St. Patrick's Day spending hits an all-time high, says NRF study

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Americans will spend $5.3 billion on green apparel, Guinness beer and more.

Retailers and restaurant owners have found their pot of gold. With St. Patrick’s Day falling on a Friday in 2017, Americans are expected to drink Guinness and buy green-tinted everything well into the wee hours. Call it fortunate timing or luck of the Irish. Either way, the National Retail Federation estimates that more than 139 million Americans will spend a total of $5.3 billion this weekend, the highest in survey history. 

"Now that winter is almost behind us and with St. Patrick’s Day falling on a Friday, we will see more Americans getting together to celebrate with friends and family," NRF President and CEO Matthew Shay said in a press release.

Starting in 2007, the NRF and research company Prosper Insights & Analytics have interviewed approximately 7,500 consumers annually about their St. Patrick’s Day plans. When they first launched the survey, March 17 fell on a Saturday and carried an estimated spending of $3.8 billion. Since then, American consumer spending on the holiday has proved inconsistent, dipping to $3.3 billion during the 2009 recession then climbing to its second highest, $4.8 billion, in 2014.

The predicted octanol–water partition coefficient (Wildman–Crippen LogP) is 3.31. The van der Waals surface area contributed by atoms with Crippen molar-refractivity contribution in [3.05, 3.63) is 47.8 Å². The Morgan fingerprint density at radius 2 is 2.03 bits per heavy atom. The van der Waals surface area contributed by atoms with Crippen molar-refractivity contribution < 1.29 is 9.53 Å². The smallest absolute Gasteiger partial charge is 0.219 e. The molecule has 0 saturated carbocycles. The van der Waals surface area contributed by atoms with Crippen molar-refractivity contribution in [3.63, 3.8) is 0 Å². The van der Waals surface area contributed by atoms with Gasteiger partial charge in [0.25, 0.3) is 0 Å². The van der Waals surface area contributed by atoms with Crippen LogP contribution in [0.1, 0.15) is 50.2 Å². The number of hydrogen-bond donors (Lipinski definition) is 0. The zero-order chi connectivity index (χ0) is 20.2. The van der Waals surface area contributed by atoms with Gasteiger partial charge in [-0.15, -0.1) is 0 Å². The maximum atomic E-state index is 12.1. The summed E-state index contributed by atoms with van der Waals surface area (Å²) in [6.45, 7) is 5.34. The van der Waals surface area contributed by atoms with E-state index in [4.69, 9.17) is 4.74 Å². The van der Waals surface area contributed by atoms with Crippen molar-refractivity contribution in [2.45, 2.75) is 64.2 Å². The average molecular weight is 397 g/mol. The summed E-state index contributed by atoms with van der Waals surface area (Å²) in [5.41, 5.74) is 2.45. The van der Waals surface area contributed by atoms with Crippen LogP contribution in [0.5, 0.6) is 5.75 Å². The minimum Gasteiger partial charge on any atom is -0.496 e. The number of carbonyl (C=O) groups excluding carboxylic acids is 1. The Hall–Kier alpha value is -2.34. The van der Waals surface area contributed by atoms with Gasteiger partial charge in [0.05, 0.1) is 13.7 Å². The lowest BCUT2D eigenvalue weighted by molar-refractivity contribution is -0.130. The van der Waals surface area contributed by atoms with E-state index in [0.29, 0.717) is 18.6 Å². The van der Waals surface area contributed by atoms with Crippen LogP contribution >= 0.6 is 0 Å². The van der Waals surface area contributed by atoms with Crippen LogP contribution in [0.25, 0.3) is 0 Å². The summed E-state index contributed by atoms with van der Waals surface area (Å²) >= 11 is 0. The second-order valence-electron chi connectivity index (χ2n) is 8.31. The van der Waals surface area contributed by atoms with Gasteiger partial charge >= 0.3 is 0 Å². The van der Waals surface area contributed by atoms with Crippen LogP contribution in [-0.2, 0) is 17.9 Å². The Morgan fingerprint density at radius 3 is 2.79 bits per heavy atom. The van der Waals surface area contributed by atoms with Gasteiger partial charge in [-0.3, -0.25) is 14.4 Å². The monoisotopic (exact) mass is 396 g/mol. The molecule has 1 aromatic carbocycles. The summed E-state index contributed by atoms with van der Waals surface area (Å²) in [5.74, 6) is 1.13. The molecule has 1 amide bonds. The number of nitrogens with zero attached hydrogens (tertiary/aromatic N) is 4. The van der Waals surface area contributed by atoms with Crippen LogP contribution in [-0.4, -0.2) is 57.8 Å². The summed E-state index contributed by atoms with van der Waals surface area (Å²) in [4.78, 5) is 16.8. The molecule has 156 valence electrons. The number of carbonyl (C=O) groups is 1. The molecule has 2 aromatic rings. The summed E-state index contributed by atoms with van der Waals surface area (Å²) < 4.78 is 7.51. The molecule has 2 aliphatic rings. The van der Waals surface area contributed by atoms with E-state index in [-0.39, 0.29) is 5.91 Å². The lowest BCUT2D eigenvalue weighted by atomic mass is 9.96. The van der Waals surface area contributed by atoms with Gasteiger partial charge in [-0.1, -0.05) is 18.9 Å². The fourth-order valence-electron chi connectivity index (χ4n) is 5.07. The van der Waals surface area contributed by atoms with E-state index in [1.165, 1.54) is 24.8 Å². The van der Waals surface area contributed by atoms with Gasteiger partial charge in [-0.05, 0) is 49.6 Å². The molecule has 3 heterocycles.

But this year marks the first time consumer spending is expected to surpass $5 billion, and millennials are leading the charge, according to Prosper Insights principal analyst Pam Goodfellow. She says that 77 percent of 18- to 24-year-olds plan to celebrate St. Patrick’s Day, but notes that this age group is not the holiday’s biggest spenders. That would be the group of legal-drinking-age Americans aged 25-34, who are expected to dish out an average of $46.65 each, compared to the national average of $37.92 per person.

In fact, alcohol represents the second largest spending category with 41 percent of celebrants saying they will purchase beverages this Friday. Other ways Americans expect to show their Irish pride include buying food (52 percent), decorations (22 percent) and candy (14 percent) at grocery stores (39 percent), discount stores (29 percent) and bars/restaurants (21 percent).

While 83 percent of respondents said they intend to wear green on St. Patrick’s Day, only 28 percent said they’ll buy clothing specifically for the holiday, with 18 percent saying they’d spend money at a department store.

Regardless, Shay says, "Retailers should expect a nice boost in sales as consumers purchase apparel, decorations, food and beverages to help make their celebrations special."